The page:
Kenseth summed up his cool-down lap moment with Busch, his former teammate at Roush Fenway Racing, like this: "It's hard to say with Kurt. He probably had one of those Kurt moments.''
Got to love Kenseth's wry sense of humor, particularly after a week in which NASCAR slammed his team harder than Busch ever could.
Busch actually maintained his cool after the race and smiled about the finish that moved him to 20th in points and in position to become a Chase contender if he can pull off a win or two.
The biggest loser in all of this -- other than Montoya, who would have won to end more than two years of misery had it not been for the final caution -- was Stewart. He's gone six straight races with no finish better than 17th and is becoming vulnerable to missing the Chase if things don't turn around.
The biggest winner was Richard Childress Racing, which collected the win and a fifth-place finish by Jeff Burton in a season in which the organization didn't have a top-5 before Saturday.
The win also took some of the focus off Friday night's Nationwide race in which two RCR crew members were arrested for postrace antics involving Nelson Piquet Jr. (again, see Nationwide rundown).
As Waltrip said, this is NASCAR the way he remembered it when he raced, the way fans loved it back in the day.
Sprint Cup Career Victory No. 20 For Harvick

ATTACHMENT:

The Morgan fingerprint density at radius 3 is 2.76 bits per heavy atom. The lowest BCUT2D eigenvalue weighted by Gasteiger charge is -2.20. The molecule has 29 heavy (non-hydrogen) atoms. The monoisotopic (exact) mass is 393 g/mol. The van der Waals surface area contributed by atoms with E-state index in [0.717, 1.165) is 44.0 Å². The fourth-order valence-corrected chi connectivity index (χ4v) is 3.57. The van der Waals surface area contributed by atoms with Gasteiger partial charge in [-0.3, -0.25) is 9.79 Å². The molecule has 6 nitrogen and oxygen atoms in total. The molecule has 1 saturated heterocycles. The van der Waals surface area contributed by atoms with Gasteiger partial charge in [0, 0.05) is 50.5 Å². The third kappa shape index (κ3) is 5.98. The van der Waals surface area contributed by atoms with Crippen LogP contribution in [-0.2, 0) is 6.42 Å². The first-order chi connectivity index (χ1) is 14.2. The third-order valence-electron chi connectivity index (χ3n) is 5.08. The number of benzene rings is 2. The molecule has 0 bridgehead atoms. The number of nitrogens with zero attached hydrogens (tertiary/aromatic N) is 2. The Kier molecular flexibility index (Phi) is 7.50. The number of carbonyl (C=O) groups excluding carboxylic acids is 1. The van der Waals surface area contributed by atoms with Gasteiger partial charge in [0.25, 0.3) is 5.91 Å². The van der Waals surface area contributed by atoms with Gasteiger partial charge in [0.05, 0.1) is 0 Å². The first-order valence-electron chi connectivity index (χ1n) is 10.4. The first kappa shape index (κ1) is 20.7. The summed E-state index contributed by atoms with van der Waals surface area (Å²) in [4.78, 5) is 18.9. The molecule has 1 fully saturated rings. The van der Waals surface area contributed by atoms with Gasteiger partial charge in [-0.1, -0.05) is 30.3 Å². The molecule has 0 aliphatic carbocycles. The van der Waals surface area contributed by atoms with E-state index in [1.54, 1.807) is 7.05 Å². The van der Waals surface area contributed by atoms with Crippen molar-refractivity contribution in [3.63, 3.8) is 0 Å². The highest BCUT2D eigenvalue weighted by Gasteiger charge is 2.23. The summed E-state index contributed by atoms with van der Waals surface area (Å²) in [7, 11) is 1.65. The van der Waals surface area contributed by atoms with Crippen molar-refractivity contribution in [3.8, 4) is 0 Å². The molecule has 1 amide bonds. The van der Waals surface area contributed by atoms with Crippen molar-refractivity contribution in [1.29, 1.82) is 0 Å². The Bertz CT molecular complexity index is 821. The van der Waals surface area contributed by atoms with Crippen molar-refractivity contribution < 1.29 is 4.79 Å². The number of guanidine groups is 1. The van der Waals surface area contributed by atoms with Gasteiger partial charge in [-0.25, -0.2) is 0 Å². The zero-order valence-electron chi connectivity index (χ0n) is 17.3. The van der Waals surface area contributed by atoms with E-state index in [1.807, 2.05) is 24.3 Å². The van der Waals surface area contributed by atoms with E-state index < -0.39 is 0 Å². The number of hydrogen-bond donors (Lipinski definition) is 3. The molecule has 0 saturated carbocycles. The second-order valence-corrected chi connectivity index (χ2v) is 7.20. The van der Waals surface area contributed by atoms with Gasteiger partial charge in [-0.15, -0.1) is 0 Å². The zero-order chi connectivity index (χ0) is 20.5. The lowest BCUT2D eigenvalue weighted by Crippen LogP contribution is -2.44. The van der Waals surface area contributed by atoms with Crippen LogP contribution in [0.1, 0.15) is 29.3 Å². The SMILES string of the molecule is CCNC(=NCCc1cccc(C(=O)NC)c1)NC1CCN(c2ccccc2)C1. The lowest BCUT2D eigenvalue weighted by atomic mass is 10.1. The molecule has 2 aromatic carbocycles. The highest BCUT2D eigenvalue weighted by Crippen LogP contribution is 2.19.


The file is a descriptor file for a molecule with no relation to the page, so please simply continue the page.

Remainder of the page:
Nationwide: Low blow at Richmond
Nelson Piquet Jr.'s "Karate Kid" move and a postrace police report did.
It was a carryover from a postrace incident in which Piquet wrecked Scott during the cool-down lap. That was a carryover from the final laps when the two exchanged sheet metal while battling for 14th.
Piquet later apologized and said he didn't mean to kick Scott in that area, saying the feud began in a Truck series race at Martinsville. Scott called the kick a "chicken move."
But it didn't end there.
Two RCR crew members identified in police reports as mechanic Michael Searce and interior specialist Thomas Costello were arrested on misdemeanor assault charges stemming from a fight near the driver/owner motor coach lot.
The assault included Piquet and one other person, who suffered a shoulder injury.
No penalties are expected for anything that happened on pit road, which seems kind of strange after a couple of weeks in which NASCAR has been busy handing out heavy penalties to seemingly everybody.
We don't make this stuff up, people.
As for what happened on the track, Keselowski ended Busch's run of Nationwide wins but extended the run of Sprint Cup drivers winning in NASCAR's second-tier series to four straight, six of seven this season and nine of the past 10 dating back to last year.
That's a bit surprising considering the caliber of full-time Nationwide drivers this year in points leader Sam Hornish Jr. (the only full-timer to win this year), Brian Vickers, Elliott Sadler, Regan Smith and Trevor Bayne, to name several.
Maybe one day when the Cup drivers take a weekend off one of the Nationwide guys will have a chance to win.
Camping World: Sauter in the news
The trucks had the weekend off, but it was anything but a quiet week for the series.
It was the second straight week a contender went backward due to a penalty. The previous week, four-time champion Ron Hornaday Jr. was docked 25 points for wrecking Darrell Wallace Jr. under caution at Rockingham Speedway.
That dropped Hornaday from fourth to 13th.
So what does all this mean? How about a points race in which 10 drivers are within 31 points of the lead, two within 13. That's the closest race in the top three series.
The bad news is trucks are off again the next two weeks, returning for a May 17 race at Charlotte Motor Speedway. The good news is nobody will be penalized.